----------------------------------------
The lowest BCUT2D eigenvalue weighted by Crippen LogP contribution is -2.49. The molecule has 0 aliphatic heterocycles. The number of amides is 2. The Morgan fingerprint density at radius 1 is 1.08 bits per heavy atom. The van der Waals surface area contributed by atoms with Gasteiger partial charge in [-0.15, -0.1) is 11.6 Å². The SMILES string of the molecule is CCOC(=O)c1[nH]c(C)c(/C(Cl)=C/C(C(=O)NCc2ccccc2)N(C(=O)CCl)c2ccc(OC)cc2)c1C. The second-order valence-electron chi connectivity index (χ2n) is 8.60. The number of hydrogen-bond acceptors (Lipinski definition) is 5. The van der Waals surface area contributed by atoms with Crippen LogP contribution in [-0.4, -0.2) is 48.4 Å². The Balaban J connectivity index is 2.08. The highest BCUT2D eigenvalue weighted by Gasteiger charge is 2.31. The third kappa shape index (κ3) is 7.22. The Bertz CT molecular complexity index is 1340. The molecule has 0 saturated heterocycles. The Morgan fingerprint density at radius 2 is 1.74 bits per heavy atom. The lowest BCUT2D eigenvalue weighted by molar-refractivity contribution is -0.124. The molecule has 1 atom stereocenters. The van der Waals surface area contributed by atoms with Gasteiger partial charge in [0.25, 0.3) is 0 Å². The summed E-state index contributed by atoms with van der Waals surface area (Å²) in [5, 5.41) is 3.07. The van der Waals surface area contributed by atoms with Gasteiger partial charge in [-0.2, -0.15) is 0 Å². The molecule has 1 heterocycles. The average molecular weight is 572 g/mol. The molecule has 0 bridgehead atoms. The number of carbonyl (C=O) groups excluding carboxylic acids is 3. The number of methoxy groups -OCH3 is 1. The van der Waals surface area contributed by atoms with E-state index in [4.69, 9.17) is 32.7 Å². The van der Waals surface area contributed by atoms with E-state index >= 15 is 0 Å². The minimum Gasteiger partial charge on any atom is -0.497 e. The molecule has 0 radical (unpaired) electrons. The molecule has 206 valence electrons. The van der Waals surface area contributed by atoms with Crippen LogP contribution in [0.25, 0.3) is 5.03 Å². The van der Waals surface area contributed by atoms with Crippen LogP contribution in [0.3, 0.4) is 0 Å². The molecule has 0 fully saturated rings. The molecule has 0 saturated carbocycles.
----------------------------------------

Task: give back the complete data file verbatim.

The lowest BCUT2D eigenvalue weighted by Crippen LogP contribution is -2.49. The molecule has 0 aliphatic heterocycles. The number of amides is 2. The Morgan fingerprint density at radius 1 is 1.08 bits per heavy atom. The van der Waals surface area contributed by atoms with Gasteiger partial charge in [-0.15, -0.1) is 11.6 Å². The SMILES string of the molecule is CCOC(=O)c1[nH]c(C)c(/C(Cl)=C/C(C(=O)NCc2ccccc2)N(C(=O)CCl)c2ccc(OC)cc2)c1C. The second-order valence-electron chi connectivity index (χ2n) is 8.60. The number of hydrogen-bond acceptors (Lipinski definition) is 5. The van der Waals surface area contributed by atoms with Crippen LogP contribution in [-0.4, -0.2) is 48.4 Å². The Balaban J connectivity index is 2.08. The highest BCUT2D eigenvalue weighted by Gasteiger charge is 2.31. The third kappa shape index (κ3) is 7.22. The Bertz CT molecular complexity index is 1340. The molecule has 0 saturated heterocycles. The Morgan fingerprint density at radius 2 is 1.74 bits per heavy atom. The lowest BCUT2D eigenvalue weighted by molar-refractivity contribution is -0.124. The molecule has 1 atom stereocenters. The van der Waals surface area contributed by atoms with Gasteiger partial charge in [0.25, 0.3) is 0 Å². The summed E-state index contributed by atoms with van der Waals surface area (Å²) in [5, 5.41) is 3.07. The van der Waals surface area contributed by atoms with Gasteiger partial charge in [-0.2, -0.15) is 0 Å². The molecule has 1 heterocycles. The average molecular weight is 572 g/mol. The molecule has 0 bridgehead atoms. The number of carbonyl (C=O) groups excluding carboxylic acids is 3. The number of methoxy groups -OCH3 is 1. The van der Waals surface area contributed by atoms with E-state index in [4.69, 9.17) is 32.7 Å². The van der Waals surface area contributed by atoms with E-state index >= 15 is 0 Å². The minimum Gasteiger partial charge on any atom is -0.497 e. The molecule has 0 radical (unpaired) electrons. The molecule has 206 valence electrons. The van der Waals surface area contributed by atoms with Crippen LogP contribution in [0.25, 0.3) is 5.03 Å². The van der Waals surface area contributed by atoms with Crippen LogP contribution in [0.3, 0.4) is 0 Å². The molecule has 0 fully saturated rings. The molecule has 0 saturated carbocycles.